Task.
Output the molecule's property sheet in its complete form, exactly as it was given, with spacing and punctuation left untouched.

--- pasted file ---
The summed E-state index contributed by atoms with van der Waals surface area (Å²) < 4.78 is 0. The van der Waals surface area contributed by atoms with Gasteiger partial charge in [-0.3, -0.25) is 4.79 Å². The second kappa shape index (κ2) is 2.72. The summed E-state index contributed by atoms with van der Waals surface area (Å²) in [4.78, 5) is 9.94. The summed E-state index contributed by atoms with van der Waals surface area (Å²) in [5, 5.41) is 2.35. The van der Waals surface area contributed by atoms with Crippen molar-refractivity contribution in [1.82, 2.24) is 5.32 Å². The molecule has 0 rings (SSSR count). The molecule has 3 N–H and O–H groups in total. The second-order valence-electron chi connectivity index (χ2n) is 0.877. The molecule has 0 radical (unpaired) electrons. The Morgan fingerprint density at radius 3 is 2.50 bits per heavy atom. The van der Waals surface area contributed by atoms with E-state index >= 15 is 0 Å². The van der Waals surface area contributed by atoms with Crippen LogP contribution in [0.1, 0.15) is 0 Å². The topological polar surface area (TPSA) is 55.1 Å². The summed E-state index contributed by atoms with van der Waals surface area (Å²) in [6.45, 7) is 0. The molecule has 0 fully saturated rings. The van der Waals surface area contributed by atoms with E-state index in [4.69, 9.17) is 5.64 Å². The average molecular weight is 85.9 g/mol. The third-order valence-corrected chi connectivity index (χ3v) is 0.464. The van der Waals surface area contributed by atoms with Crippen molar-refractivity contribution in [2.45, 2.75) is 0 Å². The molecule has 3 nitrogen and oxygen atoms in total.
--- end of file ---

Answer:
The summed E-state index contributed by atoms with van der Waals surface area (Å²) < 4.78 is 0. The van der Waals surface area contributed by atoms with Gasteiger partial charge in [-0.3, -0.25) is 4.79 Å². The second kappa shape index (κ2) is 2.72. The summed E-state index contributed by atoms with van der Waals surface area (Å²) in [4.78, 5) is 9.94. The summed E-state index contributed by atoms with van der Waals surface area (Å²) in [5, 5.41) is 2.35. The van der Waals surface area contributed by atoms with Crippen molar-refractivity contribution in [1.82, 2.24) is 5.32 Å². The molecule has 0 rings (SSSR count). The molecule has 3 N–H and O–H groups in total. The second-order valence-electron chi connectivity index (χ2n) is 0.877. The molecule has 0 radical (unpaired) electrons. The Morgan fingerprint density at radius 3 is 2.50 bits per heavy atom. The van der Waals surface area contributed by atoms with E-state index >= 15 is 0 Å². The van der Waals surface area contributed by atoms with Crippen LogP contribution in [0.1, 0.15) is 0 Å². The topological polar surface area (TPSA) is 55.1 Å². The summed E-state index contributed by atoms with van der Waals surface area (Å²) in [6.45, 7) is 0. The molecule has 0 fully saturated rings. The van der Waals surface area contributed by atoms with E-state index in [4.69, 9.17) is 5.64 Å². The average molecular weight is 85.9 g/mol. The third-order valence-corrected chi connectivity index (χ3v) is 0.464. The van der Waals surface area contributed by atoms with Crippen molar-refractivity contribution in [2.45, 2.75) is 0 Å². The molecule has 3 nitrogen and oxygen atoms in total.